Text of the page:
Mixed Emotions

Last week I received an email that really made me smile. It was from the Senior Manager of Inclusion and Diversity in a major U.S. retailer. He is organizing book groups for those interested within a 3,000 member work-group — to read about and discuss books that will help them explore how they might make their workplace more diverse and inclusive. He told me that they have chosen my book, Tempered Radicals as the first book for the program!  (The book is now in print as Rocking the Boat:  How Tempered Radicals Effect Change Without Making Trouble.) Needless to say, I was elated.  Steve told me that when he came home last night and asked me about the email I had forwarded to him, I had the most genuine, joyful smile he had seen in weeks.

I was happy. I’m still happy. But I’m also reminded that I’m not doing that work anymore. I’ve turned down probably a dozen requests to come speak about my Tempered Radicals work. At universities. At conferences. At companies and non-profits. My speech still isn’t back to a place where I can effectively discuss – real time – the complexities of that work. Soooooo frustrating. And it makes me sad.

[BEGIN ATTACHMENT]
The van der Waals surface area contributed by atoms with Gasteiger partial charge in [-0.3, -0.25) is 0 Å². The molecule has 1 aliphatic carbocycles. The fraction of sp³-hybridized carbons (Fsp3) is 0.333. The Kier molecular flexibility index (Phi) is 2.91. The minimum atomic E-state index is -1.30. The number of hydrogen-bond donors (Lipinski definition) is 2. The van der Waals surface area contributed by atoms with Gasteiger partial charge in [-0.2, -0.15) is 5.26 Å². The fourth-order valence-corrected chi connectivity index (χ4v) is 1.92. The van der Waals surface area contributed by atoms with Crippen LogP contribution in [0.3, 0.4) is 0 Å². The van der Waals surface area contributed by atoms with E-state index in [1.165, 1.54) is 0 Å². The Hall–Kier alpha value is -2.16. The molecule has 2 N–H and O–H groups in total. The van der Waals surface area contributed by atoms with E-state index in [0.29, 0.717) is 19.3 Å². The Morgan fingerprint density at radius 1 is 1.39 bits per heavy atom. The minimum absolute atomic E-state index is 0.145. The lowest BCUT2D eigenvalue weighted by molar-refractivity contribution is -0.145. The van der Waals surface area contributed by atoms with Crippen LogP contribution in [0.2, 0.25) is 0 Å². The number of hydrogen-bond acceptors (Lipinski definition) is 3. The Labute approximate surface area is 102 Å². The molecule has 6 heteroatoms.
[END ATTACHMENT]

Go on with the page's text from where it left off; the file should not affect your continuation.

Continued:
I think about the work I’m now doing now to write my next book – Identity Theft: Rediscovering Ourselves After Stroke. As I’ve written in this blog many times before, this book is one of the ways I’m trying to reclaim my professional identity – making a difference by creating and sharing knowledge. We all have emotional ups and down, but for me, that email – and my reaction to it – reminded me just how important it is to me to have professional activity that makes a difference. Just how much that is still part of my identity.

So back to the grindstone. Reading articles and taking notes for my book at a pace less than 1/10th of what it once would have been. Therapy to continue improving – my arm, my leg and my speech.  Gathering thoughts about how we can do more to help stroke survivors and their families, as a board member of the Pacific Stroke Association. Doing whatever I can to help give Steve a bit of additional time, so he can help me with the book.

I guess some aspects of my identity – who I am – haven’t changed. I’m staying busy, working hard, and hopefully making a difference. Emotional ups and downs, I think, are just a part of life. I think my lows are definitely lower after the stroke. But sometimes I think that my highs are also higher…